THE PASSOVER QUESTIONS YOU NEVER THOUGHT TO ASK
I know it’s shallow to care so much about wearing designer labels, but I can’t help it. I think a lot about how the brand name on the tag shouldn’t make a difference and that all that should matter is the way the clothing looks and is constructed, but somehow I still feel different when I wear a top designer. Even if the outfit isn’t so sharp, I still get an extra kick of confidence from wearing a top designer. How can I lose this superficial and expensive habit?
Dear Miss Clothes Horse,
We read a few weeks ago about Gd’s command to the Jewish people to make special garments for the Kohen Gadol. Aharon, and his sons after him, were required to wear all of these ornate garments each time they ministered in the Holy Temple.
It appears that clothes do, indeed, make the man.
We also see that when a young woman gets married, she dresses up in an elaborate gown with lace and filigree and a 10-foot train following her to let everyone know that tonight - she is special.
There is no question that fine clothing transforms the way you feel and the way you act. Mesilat Yesharim confirms that the “exteriority bestirs the interiority.”
This concept began thousands of years ago when Hashem made kotnot ohr (tunics of animal skin) for Adam and Chava to show the superiority of man over the animals. We are the only living beings that wear clothing. Garments are not worn merely to warm and cover the wearer. They also demonstrate the dignity of man. (True you might see some French poodles wearing their expensive wool sweaters in cold weather, but that is usually to satisfy the owner, not the dog).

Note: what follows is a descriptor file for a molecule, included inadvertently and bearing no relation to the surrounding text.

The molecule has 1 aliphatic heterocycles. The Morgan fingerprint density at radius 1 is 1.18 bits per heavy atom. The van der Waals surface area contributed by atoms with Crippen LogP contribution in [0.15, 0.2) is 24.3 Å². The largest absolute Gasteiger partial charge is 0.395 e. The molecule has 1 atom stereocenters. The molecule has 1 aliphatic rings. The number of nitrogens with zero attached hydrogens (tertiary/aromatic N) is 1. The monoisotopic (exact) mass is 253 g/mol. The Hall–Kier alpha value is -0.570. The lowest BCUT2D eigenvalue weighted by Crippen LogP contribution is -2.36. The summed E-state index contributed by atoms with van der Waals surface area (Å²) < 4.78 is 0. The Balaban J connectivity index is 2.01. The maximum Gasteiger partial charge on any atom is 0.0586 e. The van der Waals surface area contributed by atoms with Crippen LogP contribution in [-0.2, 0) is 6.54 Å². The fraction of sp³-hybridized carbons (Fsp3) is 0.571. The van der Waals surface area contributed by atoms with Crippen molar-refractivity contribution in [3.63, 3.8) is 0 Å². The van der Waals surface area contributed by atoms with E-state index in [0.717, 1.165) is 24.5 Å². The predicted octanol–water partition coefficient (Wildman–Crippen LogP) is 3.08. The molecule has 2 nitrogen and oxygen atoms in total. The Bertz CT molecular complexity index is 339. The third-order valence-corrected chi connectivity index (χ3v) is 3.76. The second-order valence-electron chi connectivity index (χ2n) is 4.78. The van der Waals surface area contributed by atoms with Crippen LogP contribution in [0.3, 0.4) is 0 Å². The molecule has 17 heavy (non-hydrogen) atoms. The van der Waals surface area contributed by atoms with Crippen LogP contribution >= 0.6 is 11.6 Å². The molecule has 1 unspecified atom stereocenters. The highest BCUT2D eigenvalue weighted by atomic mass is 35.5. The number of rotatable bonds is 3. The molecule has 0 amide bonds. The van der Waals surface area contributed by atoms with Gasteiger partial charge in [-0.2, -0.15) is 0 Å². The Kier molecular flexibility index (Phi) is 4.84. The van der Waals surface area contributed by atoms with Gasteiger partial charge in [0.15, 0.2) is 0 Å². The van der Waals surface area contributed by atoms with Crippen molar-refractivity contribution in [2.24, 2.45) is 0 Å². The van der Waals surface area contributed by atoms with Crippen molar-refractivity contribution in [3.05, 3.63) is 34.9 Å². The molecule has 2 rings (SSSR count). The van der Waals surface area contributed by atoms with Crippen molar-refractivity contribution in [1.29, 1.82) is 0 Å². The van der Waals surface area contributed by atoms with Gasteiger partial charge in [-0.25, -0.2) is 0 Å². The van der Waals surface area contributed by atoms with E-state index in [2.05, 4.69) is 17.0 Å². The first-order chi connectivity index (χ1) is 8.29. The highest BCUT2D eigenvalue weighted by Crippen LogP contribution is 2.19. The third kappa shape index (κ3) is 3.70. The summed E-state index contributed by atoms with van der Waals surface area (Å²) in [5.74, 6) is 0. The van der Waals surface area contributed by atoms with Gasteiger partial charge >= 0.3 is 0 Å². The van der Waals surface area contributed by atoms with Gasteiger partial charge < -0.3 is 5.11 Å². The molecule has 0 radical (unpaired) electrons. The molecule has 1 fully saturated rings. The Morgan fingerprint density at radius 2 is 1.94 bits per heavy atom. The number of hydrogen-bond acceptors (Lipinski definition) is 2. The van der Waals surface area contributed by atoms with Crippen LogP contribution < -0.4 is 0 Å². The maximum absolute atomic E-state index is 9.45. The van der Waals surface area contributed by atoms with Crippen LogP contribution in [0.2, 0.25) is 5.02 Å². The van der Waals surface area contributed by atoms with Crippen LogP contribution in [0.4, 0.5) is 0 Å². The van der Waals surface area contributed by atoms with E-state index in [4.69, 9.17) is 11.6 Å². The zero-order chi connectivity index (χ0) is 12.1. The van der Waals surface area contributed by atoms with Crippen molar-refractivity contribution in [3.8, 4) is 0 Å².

Covering your body properly, according to the rules of tsiniut, therefore, is the most fundamental way of using your outside to tell others who you are on the inside. Clothing makes the statement: “I am much more than what meets the eye. If you want to understand my mind, heart, and spirit, you’ll have to look deeper.”
As long as you realize that you are not your clothing, and that your essence is your holy soul that lies within you, which your clothing is intended to enhance and encourage, then there is probably nothing wrong with getting a thrill each time you wear “company” clothes. If you can afford it and it does not cause any shalom bayit issues, then go ahead and enjoy.
Your letter puzzled me. I read your question several times and I believe the answer lies within your own question. I will explain with a story.
A young rabbi once sent an email blast to the members of his congregation that read: If you want to be happy, be
The congregants wrote back: Rabbi, I only received half of your email, please resend.
He replied: What you received was the whole message.
And so I advise you, using your own words, ask yourself:
If you want to stop this shallow, superficial, expensive habit, stop